I was delighted to speak today at the Children’s Media Conference on the Connected Toy Story panel. My focus in the talk was on whether connected toys add value for children and how they affect their play behaviours. Here is a summary from CMC on the talk: http://www.thechildrensmediaconference.com/blog/2016/07/07/report-connected-toy-story/
My slides and summary of my talk are included below:
What is a Connected Toy?
A Connected Toy is one with both a physical and digital element to it. In most connected toys either the screen is acting as the controller/remote control (coding toys, robotics, virtual pets like Furby) or the toy is acting as the controller with the screen providing information/responses etc (like Tiggly or Osmo who also spoke on the panel). Sometimes you can have a bit of both. In an ideal world both the physical toy and digital screen are involved in adding value to the play experience in some way. However, in many examples play transitions from off-screen to on-screen (or potentially vice versa) which the other form of play falling away – for example, with something like Skylanders focusing on NFC. Whilst these may be referred to as Connected Toys (or Toys to Life) I don’t really consider this to be connected play.
Do they add value?
As with many emerging areas, connected toys are appearing partly due to the technology push. It is not so much that children having been asking for these toys than that the technology has now made them feasible. Commercially they are seen as of potential interest too as they may be able to drive recurring revenues via digital, unlike one-off toy sales. However, getting the right proposition for children is proving difficult and seems to be pushing children towards yet more screen time – a genuine concerns.
Are they promoting more of this?
Or more of this?
What I believe, however, is that the right connected toys could help overcome the downsides of screen time and create products that are incredibly fun, engaging and educational.
The following videos from my research of Tiggly (as an Associate of Fundamentally Children) show a 3 year old playing Tiggly Maths and a (almost) 5 year old playing Tiggly Words. Notice how they refer to the physical toys. They are constantly looking between the screen and the physical products and selecting the right one, forcing them to involve physical, auditory and visual skills to support all learning styles.
When tested for Fundamentally Children, the parents (and our experts) were convinced that the children were learning from these products (see the quotes within my slides). Whilst the apps can be played without the physical toys, the physicality definitely appeared to add learning benefit.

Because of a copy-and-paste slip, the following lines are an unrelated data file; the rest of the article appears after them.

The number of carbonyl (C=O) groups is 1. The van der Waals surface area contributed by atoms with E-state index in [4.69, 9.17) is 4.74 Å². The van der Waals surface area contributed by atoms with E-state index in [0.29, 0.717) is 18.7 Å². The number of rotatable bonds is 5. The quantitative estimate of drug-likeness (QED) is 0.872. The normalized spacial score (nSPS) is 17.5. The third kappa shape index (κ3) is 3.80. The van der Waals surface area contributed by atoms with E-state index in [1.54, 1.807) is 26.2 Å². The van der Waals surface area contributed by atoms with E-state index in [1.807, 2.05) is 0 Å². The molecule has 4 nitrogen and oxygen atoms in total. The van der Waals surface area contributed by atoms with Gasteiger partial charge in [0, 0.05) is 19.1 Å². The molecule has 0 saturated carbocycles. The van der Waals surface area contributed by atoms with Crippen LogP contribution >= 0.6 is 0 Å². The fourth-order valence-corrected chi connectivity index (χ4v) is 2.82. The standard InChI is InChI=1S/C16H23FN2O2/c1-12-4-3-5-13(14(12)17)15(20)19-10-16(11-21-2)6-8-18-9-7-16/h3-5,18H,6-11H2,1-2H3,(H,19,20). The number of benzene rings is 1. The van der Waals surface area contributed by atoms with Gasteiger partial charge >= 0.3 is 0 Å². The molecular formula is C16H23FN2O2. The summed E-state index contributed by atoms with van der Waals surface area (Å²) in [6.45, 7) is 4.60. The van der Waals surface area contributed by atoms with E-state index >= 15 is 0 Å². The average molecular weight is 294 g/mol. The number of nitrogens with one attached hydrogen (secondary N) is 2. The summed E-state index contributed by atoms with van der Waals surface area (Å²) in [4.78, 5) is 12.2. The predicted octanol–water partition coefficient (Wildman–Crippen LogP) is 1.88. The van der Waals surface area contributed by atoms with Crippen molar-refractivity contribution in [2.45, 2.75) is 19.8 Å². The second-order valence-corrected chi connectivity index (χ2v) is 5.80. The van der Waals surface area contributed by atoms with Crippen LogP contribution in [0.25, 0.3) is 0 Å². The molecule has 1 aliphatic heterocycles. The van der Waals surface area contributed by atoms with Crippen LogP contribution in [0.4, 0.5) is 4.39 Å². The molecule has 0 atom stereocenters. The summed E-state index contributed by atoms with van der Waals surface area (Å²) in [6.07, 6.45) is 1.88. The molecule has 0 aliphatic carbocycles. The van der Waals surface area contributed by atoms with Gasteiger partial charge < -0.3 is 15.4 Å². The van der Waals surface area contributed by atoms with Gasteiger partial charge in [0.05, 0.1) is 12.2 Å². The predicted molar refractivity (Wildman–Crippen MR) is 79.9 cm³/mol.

Why? Because some people learn best with their hands. I know Tiggly themselves have done a lot of research into this and the importance of learning with your hands. There are 3 different learning styles and all of us have different dominance. Most screen based products support visual and auditory learners but leave the kinaesthetic learners behind. Connected EdTech products do not.
This isn’t the only way in which connected toys can support learning – e.g. simply being fun and allowing group play (unlike the 1-to-1 experience of a tablet) can be really important, particularly in a classroom, to bring learning to life.
Encouraging other forms of play
Research shows most children play on tablets alone, sitting in one position for a reasonable length of time and that the total amount of time children are spending on screens is getting worryingly high. To combat excessive screen time it is important to promote a balanced play diet and get children from the tablet towards physical, imaginative, construction, and social play. Whilst some would argue that the screen element of connected toys pulls children from these activities towards the screen, I would instead encourage those of us within the industry to do all we can to ensure the push is the other way. If children are being increasingly drawn to screens, lets make toys that incorporate and so promote offline play, physical, imaginative, construction and social play.
How to Connected Toy Affect Play Behaviours?
Firstly, it’s important to remember that this category of toy is in its infancy. Whilst tablets are now common in home, most children don’t have access to connected toys. It will take a while before the long term affects on play behaviour are fully understood.